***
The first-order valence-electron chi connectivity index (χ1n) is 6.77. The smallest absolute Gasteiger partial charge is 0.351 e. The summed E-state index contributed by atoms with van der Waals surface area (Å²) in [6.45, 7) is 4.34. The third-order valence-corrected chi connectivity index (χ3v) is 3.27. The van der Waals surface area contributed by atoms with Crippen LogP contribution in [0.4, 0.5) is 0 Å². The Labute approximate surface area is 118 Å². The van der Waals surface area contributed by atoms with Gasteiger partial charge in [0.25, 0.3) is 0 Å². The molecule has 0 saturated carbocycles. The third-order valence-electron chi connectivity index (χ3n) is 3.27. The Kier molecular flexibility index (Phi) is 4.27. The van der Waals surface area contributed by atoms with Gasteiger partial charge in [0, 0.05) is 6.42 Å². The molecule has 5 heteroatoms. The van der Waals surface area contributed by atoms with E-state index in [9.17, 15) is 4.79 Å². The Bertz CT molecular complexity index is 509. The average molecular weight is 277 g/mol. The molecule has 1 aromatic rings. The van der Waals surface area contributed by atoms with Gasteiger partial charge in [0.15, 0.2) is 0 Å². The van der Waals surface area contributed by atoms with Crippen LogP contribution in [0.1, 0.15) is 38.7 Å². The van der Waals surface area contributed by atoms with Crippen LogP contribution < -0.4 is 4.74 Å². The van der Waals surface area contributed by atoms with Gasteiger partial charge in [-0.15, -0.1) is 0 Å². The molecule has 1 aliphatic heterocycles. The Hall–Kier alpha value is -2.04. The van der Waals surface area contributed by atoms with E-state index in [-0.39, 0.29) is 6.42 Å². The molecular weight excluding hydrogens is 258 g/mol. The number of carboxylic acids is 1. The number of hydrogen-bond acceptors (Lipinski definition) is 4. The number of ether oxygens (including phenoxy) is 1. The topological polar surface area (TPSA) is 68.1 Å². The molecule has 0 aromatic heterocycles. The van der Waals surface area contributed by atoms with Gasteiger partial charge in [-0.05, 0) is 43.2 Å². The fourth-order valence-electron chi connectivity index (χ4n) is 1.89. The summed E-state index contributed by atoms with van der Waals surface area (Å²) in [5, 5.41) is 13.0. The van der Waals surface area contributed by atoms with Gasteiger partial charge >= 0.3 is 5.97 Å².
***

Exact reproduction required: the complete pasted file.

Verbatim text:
The first-order valence-electron chi connectivity index (χ1n) is 6.77. The smallest absolute Gasteiger partial charge is 0.351 e. The summed E-state index contributed by atoms with van der Waals surface area (Å²) in [6.45, 7) is 4.34. The third-order valence-corrected chi connectivity index (χ3v) is 3.27. The van der Waals surface area contributed by atoms with Crippen LogP contribution in [0.4, 0.5) is 0 Å². The Labute approximate surface area is 118 Å². The van der Waals surface area contributed by atoms with Gasteiger partial charge in [0.25, 0.3) is 0 Å². The molecule has 0 saturated carbocycles. The third-order valence-electron chi connectivity index (χ3n) is 3.27. The Kier molecular flexibility index (Phi) is 4.27. The van der Waals surface area contributed by atoms with Gasteiger partial charge in [0, 0.05) is 6.42 Å². The molecule has 5 heteroatoms. The van der Waals surface area contributed by atoms with E-state index in [9.17, 15) is 4.79 Å². The Bertz CT molecular complexity index is 509. The average molecular weight is 277 g/mol. The molecule has 1 aromatic rings. The van der Waals surface area contributed by atoms with Gasteiger partial charge in [0.15, 0.2) is 0 Å². The van der Waals surface area contributed by atoms with Crippen LogP contribution in [0.1, 0.15) is 38.7 Å². The van der Waals surface area contributed by atoms with Crippen LogP contribution < -0.4 is 4.74 Å². The van der Waals surface area contributed by atoms with Gasteiger partial charge in [-0.15, -0.1) is 0 Å². The molecule has 1 aliphatic heterocycles. The Hall–Kier alpha value is -2.04. The van der Waals surface area contributed by atoms with E-state index in [-0.39, 0.29) is 6.42 Å². The molecular weight excluding hydrogens is 258 g/mol. The number of carboxylic acids is 1. The number of hydrogen-bond acceptors (Lipinski definition) is 4. The number of ether oxygens (including phenoxy) is 1. The topological polar surface area (TPSA) is 68.1 Å². The molecule has 0 aromatic heterocycles. The van der Waals surface area contributed by atoms with Gasteiger partial charge in [-0.05, 0) is 43.2 Å². The fourth-order valence-electron chi connectivity index (χ4n) is 1.89. The summed E-state index contributed by atoms with van der Waals surface area (Å²) in [5, 5.41) is 13.0. The van der Waals surface area contributed by atoms with Gasteiger partial charge >= 0.3 is 5.97 Å².